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Enjoy San Joaquin Valley Living

The Blossom Trail of the Central Valley

Jan 30, 2020 11:00AM ● By Kimberly Horg

In Full Bloom

February 2020
Story by Kimberly Horg

DURING THE LATE 19th century, settlers drained marshes in the Central Valley for agriculture. The Kaweah, Kern, Kings and Tule rivers were dammed upstream in the  Sierra Nevada Mountains, which transformed their headwaters into a system of reservoirs. In the  San Joaquin Valley, canals were built to deliver water and divert the remaining flows for  agricultural irrigation and municipal uses. There was also the construction of Pine Flat Dam on the Kings River in Fresno County. The lake bed: a shallow basin of fertile soil, within the Central Valley, and the most productive agricultural region of the United States. 

It is not a secret that locals in the Central Valley have been spoiled with fresh fruit and vegetables, but some may not be aware that before the produce is picked, when it is still sitting on the vine in full blossom, a natural, beautiful event takes place annually. People have the opportunity to marvel at the beauty of the blooms of the fruit while driving on The Blossom Trail. 

The Blossom Trail season runs from late February through March. Visitors and locals alike take pleasure in viewing the state flower, the California Poppy, winding its way throughout the trail. The shiny, golden-orange flowers with bluish-green leaves set off other flowers, including the Baby Blue Eyes, which display in contrast bright blue flowers with succulent stems. But the true beauty lies within the fruit blossoms. 

“It’s unique to visit the blossom trail, not only for the beauty, but to take in how fruit is grown,” says Simonian Farms Operations Manager Stacey Grote. “Different types of fruit have different sizes and colors of blossoms, and some people never realize that. Nor do they realize that the fruit is actually at the center of that blossom. It’s always nice to see how your food is grown, where it comes from and who grows it.”  

Simonian Farms, southeast of Fresno, is a third-generation working farm and the official start of the Blossom Trail. Simonian Farms has been around since the start of the Trail in the 1900s and has vowed not to lose the down-home country charm. Visitors can take a step back into the past of balloon tire bicycles, pedal cars and non-reproduction antiques. They can also pick up souvenirs or choose from a large collection of dried fruit and nuts. For more information, visit

Many stone fruits have white petals, including plum blossoms. At least two varieties will be planted in an orchard for cross pollination and more than 200 varieties are grown commercially. Apple blossoms have white petals, as well, and up to six varieties are grown commercially in Fresno County. Citrus blossoms are also white with an aromatic fragrance, including navel and Valencia oranges, mandarins and lemons. Almond blossoms have white petals as well, and two or more varieties may be planted in the same orchard for cross pollination by bees. Much of the beauty people see is due to the bees in the orchards.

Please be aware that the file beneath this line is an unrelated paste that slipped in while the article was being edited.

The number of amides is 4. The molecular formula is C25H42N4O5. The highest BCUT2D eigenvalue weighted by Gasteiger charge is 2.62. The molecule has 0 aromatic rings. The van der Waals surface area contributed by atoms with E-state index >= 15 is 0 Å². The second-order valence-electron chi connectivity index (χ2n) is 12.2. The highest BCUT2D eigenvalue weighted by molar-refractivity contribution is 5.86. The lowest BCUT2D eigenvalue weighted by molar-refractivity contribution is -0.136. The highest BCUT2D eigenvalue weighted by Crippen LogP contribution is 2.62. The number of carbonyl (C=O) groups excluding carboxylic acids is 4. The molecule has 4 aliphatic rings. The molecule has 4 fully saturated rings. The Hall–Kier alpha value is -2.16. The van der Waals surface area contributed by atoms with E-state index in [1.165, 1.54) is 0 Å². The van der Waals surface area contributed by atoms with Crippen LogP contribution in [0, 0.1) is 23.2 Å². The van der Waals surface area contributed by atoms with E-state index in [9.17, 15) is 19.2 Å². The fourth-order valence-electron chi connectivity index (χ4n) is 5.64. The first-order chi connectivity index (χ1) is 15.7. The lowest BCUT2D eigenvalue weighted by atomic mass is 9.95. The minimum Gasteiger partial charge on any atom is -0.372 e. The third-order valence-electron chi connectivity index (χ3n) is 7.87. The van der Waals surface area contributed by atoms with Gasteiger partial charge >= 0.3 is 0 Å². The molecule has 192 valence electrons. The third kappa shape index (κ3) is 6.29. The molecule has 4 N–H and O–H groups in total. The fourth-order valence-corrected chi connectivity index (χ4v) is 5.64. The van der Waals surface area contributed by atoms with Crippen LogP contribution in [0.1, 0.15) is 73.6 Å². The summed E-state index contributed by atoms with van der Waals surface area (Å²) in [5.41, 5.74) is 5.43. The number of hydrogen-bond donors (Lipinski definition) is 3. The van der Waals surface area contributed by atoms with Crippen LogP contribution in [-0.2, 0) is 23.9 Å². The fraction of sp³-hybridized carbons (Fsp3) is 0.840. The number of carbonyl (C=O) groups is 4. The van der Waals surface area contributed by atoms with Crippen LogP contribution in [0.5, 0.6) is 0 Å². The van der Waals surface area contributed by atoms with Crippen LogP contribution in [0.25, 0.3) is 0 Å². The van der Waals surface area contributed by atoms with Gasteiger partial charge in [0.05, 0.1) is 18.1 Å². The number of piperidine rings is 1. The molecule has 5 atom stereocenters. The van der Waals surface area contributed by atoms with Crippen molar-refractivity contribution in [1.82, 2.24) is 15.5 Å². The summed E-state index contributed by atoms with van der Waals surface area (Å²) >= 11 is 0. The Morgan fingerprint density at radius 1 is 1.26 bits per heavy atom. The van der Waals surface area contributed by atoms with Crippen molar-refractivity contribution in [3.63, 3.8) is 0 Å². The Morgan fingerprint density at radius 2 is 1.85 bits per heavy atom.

Then there are the pretty pink apricot blossoms. Fewer than 12 varieties are grown commercially. Peach and nectarine blossoms have pink to red petals, with more than 100 varieties grown here commercially. 

“We have been a part of the blossom trail since inception. We are either the beginning or the end, depending on which way you take the route,” Grote says.

The trail stretches through various towns, including Sanger, once home to the longest flume in the world; Reedley, named after wheat baron Thomas Law Reed; Selma, known as the “Raisin Capital of the World”; Fowler, also home to raisins, including Champion Raisins; Clovis, which features Old West architecture; and Kingsburg, which hosts a Swedish atmosphere. Each town has a unique history to offers visitors.

Orange Cove and Kings River are where the trail boasts beautiful, aromatic blossoms this time of year. The mighty Kings River begins in the high Sierra and winds down to the valley floor, offering white water rafting, great fishing or a canoe trip along the Blossom Trail. Near the Kings River is Orange Cove, home to the scenic Orange Blossom Trail – one of the most fragrant sections of the trail, as well as one of the most visually appealing sections to drive along. “The Blossom Trail is truly a beautiful drive and hidden gem of the San Joaquin Valley,” Grote says.

In the summer, visitors can make another trip to taste the delicious fresh fruit. The Blossom Trail Committee in conjunction with the Big Fresno Fair holds an annual Blossom Trail Art Contest. Each year the winner has his or her work displayed on the Blossom Trail poster. • 

Kimberly Horg  earned her Bachelor of Arts in journalism from Humboldt State University. She is pursuing her Master of Fine Arts in creative writing at Fresno State University. Kimberly has had hundreds of articles published throughout the country. To read more of her work, visit